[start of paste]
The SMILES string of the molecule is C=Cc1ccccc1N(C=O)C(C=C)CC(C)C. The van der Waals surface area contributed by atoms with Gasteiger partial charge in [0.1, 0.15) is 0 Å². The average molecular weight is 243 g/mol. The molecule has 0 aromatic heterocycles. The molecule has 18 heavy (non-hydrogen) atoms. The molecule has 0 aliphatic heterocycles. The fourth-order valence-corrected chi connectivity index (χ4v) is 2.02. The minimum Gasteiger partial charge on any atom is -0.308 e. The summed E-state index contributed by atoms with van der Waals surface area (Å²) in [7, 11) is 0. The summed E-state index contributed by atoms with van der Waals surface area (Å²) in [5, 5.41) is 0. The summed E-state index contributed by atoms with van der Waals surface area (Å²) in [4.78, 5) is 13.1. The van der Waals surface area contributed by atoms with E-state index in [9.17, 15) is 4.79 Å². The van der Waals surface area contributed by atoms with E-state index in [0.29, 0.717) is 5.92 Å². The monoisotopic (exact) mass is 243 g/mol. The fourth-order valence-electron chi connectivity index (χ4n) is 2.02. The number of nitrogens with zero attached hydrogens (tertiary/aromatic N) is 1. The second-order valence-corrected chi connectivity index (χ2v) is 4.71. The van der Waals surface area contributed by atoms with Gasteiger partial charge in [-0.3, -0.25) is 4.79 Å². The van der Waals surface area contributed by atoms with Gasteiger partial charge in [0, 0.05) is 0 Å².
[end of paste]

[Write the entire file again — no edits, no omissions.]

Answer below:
The SMILES string of the molecule is C=Cc1ccccc1N(C=O)C(C=C)CC(C)C. The van der Waals surface area contributed by atoms with Gasteiger partial charge in [0.1, 0.15) is 0 Å². The average molecular weight is 243 g/mol. The molecule has 0 aromatic heterocycles. The molecule has 18 heavy (non-hydrogen) atoms. The molecule has 0 aliphatic heterocycles. The fourth-order valence-corrected chi connectivity index (χ4v) is 2.02. The minimum Gasteiger partial charge on any atom is -0.308 e. The summed E-state index contributed by atoms with van der Waals surface area (Å²) in [7, 11) is 0. The summed E-state index contributed by atoms with van der Waals surface area (Å²) in [5, 5.41) is 0. The summed E-state index contributed by atoms with van der Waals surface area (Å²) in [4.78, 5) is 13.1. The van der Waals surface area contributed by atoms with E-state index in [9.17, 15) is 4.79 Å². The van der Waals surface area contributed by atoms with E-state index in [0.29, 0.717) is 5.92 Å². The monoisotopic (exact) mass is 243 g/mol. The fourth-order valence-electron chi connectivity index (χ4n) is 2.02. The number of nitrogens with zero attached hydrogens (tertiary/aromatic N) is 1. The second-order valence-corrected chi connectivity index (χ2v) is 4.71. The van der Waals surface area contributed by atoms with Gasteiger partial charge in [-0.3, -0.25) is 4.79 Å². The van der Waals surface area contributed by atoms with Gasteiger partial charge in [0, 0.05) is 0 Å².